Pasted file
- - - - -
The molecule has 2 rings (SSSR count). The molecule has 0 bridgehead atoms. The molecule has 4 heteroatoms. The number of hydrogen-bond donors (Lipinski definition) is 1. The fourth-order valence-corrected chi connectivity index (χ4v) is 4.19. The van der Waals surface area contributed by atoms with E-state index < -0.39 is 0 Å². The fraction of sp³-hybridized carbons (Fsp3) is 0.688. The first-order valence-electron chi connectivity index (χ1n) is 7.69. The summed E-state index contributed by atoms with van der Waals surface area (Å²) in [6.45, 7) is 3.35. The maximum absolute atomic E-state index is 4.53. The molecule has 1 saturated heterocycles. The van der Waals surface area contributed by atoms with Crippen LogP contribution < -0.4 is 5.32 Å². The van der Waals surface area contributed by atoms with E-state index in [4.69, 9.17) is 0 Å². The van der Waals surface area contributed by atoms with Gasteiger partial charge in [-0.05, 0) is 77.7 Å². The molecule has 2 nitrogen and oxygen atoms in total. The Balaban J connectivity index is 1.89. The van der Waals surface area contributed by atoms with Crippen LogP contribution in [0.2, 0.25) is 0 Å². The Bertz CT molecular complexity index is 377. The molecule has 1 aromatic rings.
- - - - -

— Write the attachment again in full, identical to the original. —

The molecule has 2 rings (SSSR count). The molecule has 0 bridgehead atoms. The molecule has 4 heteroatoms. The number of hydrogen-bond donors (Lipinski definition) is 1. The fourth-order valence-corrected chi connectivity index (χ4v) is 4.19. The van der Waals surface area contributed by atoms with E-state index < -0.39 is 0 Å². The fraction of sp³-hybridized carbons (Fsp3) is 0.688. The first-order valence-electron chi connectivity index (χ1n) is 7.69. The summed E-state index contributed by atoms with van der Waals surface area (Å²) in [6.45, 7) is 3.35. The maximum absolute atomic E-state index is 4.53. The molecule has 1 saturated heterocycles. The van der Waals surface area contributed by atoms with Crippen LogP contribution < -0.4 is 5.32 Å². The van der Waals surface area contributed by atoms with E-state index in [4.69, 9.17) is 0 Å². The van der Waals surface area contributed by atoms with Gasteiger partial charge in [-0.05, 0) is 77.7 Å². The molecule has 2 nitrogen and oxygen atoms in total. The Balaban J connectivity index is 1.89. The van der Waals surface area contributed by atoms with Crippen LogP contribution in [0.2, 0.25) is 0 Å². The Bertz CT molecular complexity index is 377. The molecule has 1 aromatic rings.